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Russia invades Ukraine – how far will Putin go?

Western leaders impose sanctions on Russia as its troops enter eastern Ukraine.

The president of Russia, Vladimir Putin, has ordered Russian troops to cross the border into eastern Ukraine on what he claims is a “peacekeeping mission” in defence of the breakaway states of Donetsk and Luhansk. Western leaders have condemned the move as the beginning of an invasion and imposed a first round of sanctions on Moscow, which have been widely criticised as not being punitive enough.

Emily Tamkin and Katie Stallard in Washington, DC are joined by Ido Vock in Berlin to discuss this dangerous new phase of the conflict, where China stands, and what might happen next.

Then in You Ask Us, a listener asks if, retrospectively, we will see any difference between this invasion of Ukraine and the 2014 annexation of Crimea, and whether there are any lasting reprisals that would destabilise Putin or cause him to withdraw.

If you have a You Ask Us question for the international team, email podcasts@newstatesman.co.uk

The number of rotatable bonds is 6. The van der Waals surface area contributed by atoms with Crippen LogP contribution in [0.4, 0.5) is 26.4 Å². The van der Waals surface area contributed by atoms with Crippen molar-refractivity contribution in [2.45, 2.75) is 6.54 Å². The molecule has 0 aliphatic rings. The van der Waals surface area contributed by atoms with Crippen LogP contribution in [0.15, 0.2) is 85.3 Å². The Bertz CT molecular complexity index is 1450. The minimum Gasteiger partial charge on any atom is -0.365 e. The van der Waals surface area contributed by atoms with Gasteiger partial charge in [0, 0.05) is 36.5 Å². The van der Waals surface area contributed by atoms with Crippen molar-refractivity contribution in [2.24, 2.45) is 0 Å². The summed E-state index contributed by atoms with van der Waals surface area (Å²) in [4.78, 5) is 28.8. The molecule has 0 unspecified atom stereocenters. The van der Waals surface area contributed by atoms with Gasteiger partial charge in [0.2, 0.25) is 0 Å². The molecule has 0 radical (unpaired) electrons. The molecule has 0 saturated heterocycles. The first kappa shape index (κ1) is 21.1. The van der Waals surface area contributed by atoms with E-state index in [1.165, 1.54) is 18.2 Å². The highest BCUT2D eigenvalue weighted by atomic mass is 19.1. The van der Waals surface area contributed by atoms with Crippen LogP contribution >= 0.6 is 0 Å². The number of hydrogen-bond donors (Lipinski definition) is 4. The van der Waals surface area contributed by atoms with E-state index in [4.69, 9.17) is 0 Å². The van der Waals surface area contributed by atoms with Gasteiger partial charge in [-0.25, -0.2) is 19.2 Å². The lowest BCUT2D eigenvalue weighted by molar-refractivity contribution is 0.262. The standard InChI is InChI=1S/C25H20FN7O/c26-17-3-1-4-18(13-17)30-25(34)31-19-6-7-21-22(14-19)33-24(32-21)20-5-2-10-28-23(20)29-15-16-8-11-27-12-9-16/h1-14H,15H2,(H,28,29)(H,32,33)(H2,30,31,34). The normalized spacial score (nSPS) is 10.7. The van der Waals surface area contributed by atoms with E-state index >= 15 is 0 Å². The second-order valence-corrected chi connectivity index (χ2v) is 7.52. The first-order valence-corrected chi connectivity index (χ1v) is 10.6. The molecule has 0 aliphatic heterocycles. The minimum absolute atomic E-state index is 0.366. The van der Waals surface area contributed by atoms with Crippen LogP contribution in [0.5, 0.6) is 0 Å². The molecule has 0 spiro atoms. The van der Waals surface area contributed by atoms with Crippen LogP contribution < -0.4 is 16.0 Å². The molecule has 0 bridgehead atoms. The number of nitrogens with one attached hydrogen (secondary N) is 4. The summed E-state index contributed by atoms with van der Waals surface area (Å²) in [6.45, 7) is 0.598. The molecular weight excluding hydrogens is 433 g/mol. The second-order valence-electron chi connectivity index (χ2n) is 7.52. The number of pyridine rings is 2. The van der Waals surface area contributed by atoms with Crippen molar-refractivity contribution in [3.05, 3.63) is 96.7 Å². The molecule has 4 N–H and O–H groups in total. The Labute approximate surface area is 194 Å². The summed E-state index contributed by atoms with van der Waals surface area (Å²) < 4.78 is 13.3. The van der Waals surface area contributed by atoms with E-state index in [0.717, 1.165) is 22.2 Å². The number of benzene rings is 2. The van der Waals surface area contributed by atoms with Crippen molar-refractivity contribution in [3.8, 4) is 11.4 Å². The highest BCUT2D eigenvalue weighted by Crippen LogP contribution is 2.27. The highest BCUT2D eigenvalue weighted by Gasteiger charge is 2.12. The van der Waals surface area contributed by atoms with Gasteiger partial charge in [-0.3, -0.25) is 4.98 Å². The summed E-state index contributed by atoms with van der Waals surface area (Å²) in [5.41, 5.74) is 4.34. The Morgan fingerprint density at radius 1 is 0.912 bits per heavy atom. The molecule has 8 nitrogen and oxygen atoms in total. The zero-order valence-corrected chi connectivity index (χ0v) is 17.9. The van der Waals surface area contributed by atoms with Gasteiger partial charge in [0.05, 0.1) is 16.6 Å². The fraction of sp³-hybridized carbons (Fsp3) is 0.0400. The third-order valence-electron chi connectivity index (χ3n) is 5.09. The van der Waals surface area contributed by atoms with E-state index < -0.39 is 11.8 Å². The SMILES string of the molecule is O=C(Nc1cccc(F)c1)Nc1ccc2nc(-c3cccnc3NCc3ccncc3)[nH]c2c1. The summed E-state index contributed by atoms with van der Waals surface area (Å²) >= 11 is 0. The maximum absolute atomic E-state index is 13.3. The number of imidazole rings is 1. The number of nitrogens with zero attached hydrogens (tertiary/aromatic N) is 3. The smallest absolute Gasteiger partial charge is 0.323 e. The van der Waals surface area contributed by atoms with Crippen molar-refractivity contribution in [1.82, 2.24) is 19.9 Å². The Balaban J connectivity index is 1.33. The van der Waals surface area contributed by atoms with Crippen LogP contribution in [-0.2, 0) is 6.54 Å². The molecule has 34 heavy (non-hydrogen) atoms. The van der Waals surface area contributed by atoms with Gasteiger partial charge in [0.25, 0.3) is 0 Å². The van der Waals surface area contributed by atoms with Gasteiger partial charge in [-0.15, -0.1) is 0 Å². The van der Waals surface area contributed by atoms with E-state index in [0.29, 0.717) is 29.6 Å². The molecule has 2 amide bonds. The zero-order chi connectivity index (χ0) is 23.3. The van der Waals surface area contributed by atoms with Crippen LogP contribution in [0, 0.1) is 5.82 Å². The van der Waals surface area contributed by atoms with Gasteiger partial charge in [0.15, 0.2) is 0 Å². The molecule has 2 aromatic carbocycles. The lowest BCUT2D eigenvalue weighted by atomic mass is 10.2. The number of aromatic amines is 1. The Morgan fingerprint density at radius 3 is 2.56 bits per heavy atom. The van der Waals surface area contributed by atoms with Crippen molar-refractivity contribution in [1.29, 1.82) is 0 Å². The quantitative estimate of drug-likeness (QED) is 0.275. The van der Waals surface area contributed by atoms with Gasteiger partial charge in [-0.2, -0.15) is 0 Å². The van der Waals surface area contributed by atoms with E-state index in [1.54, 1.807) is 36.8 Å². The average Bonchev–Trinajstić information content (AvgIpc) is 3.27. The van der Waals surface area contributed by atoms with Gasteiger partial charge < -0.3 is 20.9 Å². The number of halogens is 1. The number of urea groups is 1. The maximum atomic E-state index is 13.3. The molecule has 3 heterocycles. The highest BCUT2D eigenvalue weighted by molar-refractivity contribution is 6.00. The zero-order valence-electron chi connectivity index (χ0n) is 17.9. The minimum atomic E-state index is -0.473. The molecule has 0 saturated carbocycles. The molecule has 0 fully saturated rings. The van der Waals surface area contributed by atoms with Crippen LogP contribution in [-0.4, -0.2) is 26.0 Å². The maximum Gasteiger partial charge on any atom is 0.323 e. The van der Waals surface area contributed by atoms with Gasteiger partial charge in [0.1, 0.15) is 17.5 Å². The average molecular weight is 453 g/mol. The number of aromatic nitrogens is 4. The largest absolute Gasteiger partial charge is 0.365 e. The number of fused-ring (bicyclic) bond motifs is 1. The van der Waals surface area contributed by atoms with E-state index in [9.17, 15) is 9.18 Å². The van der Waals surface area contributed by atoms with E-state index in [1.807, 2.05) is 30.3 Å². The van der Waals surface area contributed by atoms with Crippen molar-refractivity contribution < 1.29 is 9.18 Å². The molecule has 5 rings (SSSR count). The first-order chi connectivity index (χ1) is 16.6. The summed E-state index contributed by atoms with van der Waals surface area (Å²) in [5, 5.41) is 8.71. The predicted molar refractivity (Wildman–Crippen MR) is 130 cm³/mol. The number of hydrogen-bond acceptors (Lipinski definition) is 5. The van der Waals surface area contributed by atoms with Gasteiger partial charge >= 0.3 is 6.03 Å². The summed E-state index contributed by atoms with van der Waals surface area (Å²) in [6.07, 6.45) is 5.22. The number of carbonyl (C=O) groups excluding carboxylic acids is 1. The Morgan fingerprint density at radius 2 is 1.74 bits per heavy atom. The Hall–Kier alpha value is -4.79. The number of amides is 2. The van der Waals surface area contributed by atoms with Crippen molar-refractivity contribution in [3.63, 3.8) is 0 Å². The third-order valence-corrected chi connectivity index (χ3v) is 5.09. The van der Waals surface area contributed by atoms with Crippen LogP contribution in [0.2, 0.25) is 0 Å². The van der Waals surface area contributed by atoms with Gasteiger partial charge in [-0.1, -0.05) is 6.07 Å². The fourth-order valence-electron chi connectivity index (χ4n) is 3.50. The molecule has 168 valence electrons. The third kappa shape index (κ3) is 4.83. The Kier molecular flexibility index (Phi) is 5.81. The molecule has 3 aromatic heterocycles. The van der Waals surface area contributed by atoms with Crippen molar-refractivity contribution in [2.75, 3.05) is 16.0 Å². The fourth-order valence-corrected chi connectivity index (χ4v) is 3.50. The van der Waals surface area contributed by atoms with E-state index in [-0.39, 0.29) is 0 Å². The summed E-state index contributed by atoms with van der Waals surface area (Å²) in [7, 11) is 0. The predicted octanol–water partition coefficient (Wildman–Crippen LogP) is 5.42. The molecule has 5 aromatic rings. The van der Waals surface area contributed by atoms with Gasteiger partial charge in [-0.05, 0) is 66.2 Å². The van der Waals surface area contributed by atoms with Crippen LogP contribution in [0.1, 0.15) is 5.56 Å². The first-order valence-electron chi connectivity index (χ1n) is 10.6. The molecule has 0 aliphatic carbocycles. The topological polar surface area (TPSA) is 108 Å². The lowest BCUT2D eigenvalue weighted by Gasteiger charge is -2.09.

Podcast listeners can get a special discount on subscriptions to the New Statesman. Visit www.newstatesman.com/podcastoffer to subscribe for just £1 per week.

Further reading:

Jeremy Cliffe reports Russia’s attack on Ukraine’s Donbas is a grotesque parody of humanitarian intervention.

Ido Vock on Putin ordering Russian troops into Ukraine.

Andrew Marr on why London’s response to Vladimir Putin is pathetically inadequate. 

Michael Colborne on why silence won’t make the Ukrainian far right go away.

Katie Stallard reports how Putin is confronting Ukraine and the West with a terrible choice.

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Paul Mason in Kyiv calls on the left to stand with Ukraine against Putin’s aggression.

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